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Art Movements in Art History - Emergence of Pop Art in America

Art Movements > Pop Art > Emergence of Pop Art in America

Emergence of Pop Art in America*


There is no linear historical connection between Pop Art in Britain and that in America. The
fact that Pop Art emerged independently in America suggests that it should be viewed in
terms of its own cultural and historical situation.

American Pop Art emerged from a situation of artistic ferment. During the late 1950s
Abstract Expressionism was the mainstream practice, one supported by most established
critics. Nevertheless, a number of artists began to feel that abstraction had certain
limitations, that it was an art too rarified to accommodate the complexities of contemporary
experience. Artists such as Robert Rauschenberg, Allen Kaprow, Lucas Samaras, Jim Dine,
a: Grooms and Claes Oldenburg began to produce assemblages and/or Happenings -
pratices revealing an endeavour to wrest art from a subjectively aesthetic realm and
practices revealing an endeavour to wrest art from a subjectively aesthetic realm and
establish its connections with the real world. These attempts to dispel distinctions between
"an aesthetic experience" and "an experience of the world" were also manifest in the works
of Jasper Johns - an artist who presented two-dimensional subjects (flags, targets,
numbers) on two-dimensional surfaces.

While Rauschenberg and Johns are sometimes regarded as Pop artists proper, it is more
useful to see their work as characteristic of a milieu which favoured the emergence of Pop


Jasper Johns selects signs rather than objects as such for his subject matter. Yet by painting
them, rather than simply inscribing them, he treats these signs as though they were in fact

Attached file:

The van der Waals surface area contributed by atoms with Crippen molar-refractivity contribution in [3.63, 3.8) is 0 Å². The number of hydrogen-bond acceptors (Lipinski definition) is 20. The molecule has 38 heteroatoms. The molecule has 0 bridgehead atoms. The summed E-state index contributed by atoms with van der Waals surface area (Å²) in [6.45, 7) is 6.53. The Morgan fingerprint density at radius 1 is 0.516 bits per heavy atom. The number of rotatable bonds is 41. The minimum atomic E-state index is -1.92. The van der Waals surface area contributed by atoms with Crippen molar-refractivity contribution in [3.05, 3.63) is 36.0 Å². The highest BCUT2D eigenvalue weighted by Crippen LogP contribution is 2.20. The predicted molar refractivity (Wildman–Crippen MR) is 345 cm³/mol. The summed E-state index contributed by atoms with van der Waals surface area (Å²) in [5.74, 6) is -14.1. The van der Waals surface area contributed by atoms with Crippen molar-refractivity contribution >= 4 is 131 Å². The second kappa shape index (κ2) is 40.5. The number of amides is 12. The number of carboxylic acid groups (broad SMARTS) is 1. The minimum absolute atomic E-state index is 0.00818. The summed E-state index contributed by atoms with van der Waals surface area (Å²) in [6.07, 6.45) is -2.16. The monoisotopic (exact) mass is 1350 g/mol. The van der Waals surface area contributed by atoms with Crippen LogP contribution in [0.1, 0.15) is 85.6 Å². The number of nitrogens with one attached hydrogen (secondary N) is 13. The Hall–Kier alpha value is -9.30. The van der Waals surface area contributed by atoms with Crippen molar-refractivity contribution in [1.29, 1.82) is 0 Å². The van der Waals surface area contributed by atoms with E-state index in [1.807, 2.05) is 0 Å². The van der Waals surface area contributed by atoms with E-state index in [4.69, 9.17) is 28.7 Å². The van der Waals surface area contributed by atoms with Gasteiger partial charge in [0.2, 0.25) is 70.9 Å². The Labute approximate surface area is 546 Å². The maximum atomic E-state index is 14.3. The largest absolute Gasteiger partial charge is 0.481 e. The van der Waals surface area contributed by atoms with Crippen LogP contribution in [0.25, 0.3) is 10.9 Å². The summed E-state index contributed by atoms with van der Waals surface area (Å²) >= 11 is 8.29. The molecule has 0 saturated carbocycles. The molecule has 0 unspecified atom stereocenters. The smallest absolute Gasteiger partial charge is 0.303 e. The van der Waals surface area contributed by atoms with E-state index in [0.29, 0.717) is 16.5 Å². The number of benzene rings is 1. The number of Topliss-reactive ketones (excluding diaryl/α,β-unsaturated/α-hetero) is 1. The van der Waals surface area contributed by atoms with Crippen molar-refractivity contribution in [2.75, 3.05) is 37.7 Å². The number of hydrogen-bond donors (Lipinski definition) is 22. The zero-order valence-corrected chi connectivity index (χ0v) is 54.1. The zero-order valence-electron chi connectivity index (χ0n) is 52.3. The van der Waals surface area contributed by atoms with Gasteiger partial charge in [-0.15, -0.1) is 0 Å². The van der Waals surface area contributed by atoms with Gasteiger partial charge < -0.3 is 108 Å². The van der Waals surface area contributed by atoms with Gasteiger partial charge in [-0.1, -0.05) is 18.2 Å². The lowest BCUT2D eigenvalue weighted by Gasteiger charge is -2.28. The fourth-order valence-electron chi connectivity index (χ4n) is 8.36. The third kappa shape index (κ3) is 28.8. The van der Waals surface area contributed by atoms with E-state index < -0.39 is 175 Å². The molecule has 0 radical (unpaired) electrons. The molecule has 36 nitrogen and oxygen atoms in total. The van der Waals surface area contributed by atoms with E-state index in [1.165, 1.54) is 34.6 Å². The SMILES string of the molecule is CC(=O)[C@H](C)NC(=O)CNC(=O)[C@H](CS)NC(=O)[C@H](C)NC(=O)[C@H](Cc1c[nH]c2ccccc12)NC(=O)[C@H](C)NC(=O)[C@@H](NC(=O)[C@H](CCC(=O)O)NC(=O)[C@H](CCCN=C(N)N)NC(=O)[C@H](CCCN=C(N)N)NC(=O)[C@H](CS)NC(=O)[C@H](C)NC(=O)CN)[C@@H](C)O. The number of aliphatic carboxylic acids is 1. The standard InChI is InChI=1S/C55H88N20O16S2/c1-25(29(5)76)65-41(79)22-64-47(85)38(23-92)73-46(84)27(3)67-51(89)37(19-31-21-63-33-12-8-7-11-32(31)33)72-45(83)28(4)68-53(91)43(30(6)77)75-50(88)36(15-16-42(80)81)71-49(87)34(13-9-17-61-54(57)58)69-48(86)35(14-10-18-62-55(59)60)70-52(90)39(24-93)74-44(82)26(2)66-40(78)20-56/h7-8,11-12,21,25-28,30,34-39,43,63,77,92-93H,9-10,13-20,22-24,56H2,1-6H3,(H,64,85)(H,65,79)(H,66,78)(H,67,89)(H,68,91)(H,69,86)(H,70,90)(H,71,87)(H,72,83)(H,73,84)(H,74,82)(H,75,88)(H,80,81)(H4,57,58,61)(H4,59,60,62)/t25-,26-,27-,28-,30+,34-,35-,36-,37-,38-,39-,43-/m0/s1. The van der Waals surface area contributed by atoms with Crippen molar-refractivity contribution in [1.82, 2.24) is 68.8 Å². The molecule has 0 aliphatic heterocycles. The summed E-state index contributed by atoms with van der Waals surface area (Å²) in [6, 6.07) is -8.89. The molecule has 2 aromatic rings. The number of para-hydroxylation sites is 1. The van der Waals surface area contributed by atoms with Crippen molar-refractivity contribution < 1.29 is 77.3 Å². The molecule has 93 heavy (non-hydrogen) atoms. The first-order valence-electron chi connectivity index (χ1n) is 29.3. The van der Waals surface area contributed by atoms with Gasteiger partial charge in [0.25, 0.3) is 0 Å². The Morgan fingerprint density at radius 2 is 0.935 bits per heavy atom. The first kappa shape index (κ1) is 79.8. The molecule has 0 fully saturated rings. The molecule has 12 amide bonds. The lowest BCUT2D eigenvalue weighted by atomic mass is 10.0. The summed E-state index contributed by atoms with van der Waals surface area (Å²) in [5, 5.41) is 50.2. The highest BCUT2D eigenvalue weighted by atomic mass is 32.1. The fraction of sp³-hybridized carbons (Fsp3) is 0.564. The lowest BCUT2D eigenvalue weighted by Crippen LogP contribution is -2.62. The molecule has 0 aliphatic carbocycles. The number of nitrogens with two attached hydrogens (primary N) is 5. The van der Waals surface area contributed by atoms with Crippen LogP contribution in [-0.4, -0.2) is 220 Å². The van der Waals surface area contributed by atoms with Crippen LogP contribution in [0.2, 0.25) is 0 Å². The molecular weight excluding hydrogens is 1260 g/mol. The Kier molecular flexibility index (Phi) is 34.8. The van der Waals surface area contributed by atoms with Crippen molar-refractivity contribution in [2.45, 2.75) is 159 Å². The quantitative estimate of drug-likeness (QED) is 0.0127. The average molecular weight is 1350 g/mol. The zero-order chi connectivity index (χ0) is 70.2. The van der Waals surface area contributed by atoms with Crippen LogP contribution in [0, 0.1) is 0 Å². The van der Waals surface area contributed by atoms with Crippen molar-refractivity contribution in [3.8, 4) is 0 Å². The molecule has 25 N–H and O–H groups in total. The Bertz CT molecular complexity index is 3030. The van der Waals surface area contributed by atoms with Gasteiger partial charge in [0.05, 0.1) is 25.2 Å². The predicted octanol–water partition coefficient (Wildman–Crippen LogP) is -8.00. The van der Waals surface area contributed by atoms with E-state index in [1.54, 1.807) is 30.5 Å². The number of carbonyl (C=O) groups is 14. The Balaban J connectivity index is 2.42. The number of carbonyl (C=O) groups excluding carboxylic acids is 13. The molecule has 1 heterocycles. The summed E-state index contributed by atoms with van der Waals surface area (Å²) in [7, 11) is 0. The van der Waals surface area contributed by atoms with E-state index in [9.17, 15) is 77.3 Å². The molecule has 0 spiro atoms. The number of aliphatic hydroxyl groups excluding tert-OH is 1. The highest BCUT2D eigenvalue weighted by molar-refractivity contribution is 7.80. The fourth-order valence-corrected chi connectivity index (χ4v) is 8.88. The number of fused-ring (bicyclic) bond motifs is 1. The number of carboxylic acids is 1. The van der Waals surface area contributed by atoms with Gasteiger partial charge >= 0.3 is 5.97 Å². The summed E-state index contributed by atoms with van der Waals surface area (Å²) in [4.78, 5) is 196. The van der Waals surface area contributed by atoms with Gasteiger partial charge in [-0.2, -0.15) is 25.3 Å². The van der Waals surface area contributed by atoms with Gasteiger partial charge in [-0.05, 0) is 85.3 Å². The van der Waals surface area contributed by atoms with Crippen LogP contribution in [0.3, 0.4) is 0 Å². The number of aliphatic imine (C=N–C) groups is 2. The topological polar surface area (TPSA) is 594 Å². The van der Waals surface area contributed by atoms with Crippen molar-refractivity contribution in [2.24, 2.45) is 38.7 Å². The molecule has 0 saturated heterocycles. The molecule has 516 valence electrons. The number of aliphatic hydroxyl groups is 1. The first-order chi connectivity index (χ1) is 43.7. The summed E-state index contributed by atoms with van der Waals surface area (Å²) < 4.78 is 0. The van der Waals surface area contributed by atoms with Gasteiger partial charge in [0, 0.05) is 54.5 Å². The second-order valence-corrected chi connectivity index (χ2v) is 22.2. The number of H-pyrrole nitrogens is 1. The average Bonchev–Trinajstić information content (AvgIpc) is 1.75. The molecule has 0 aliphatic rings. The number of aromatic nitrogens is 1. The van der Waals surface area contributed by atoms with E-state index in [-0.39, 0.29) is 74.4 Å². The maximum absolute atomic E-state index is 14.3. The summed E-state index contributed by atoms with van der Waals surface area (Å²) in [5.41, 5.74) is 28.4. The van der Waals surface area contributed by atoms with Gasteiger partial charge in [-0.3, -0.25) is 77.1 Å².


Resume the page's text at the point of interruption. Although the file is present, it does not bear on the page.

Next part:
objects. This causes complex levels of tension. According to the Oxford English dictionary,
a representation of a flag is itself a flag. Yet Johns's flag is also a painting. Similarly, when
Johns paints a target, he robs it of its function - as something to be aimed at. Yet while it
ceases, literally, to be a target, conventional shapes or signs assert themselves, insisting that
they do in fact constitute a target.

Through this complex play with levels of reality, Johns forces his viewers into a
different kind of relationship with objects or signs in the real world and with his paintings
themselves. The world is presented as a problem - a conglomerate of signs with flexible
and fluctuating (rather than standard) values. His paintings seem not to offer an
interpretation of these signs but to transfer responsibility for defining meaning to the

John's use of signs as subjects, and his notion that interpretation occurs in the mind of
the viewer rather than through a transformation of the subject by the artist, were the
antecedents of certain practices and beliefs inherent in Pop Art.


Rauschenberg, like Johns, deals with problems of signification. This is evident, for instance,
in Erased de Kooning Drawing (1953), a work that is, literally, what the title states - an
erased drawing by De Kooning. The work raises questions about what in fact constitutes the
art object. Is it the original De Kooning drawing? Or is it the act of erasing that drawing? Or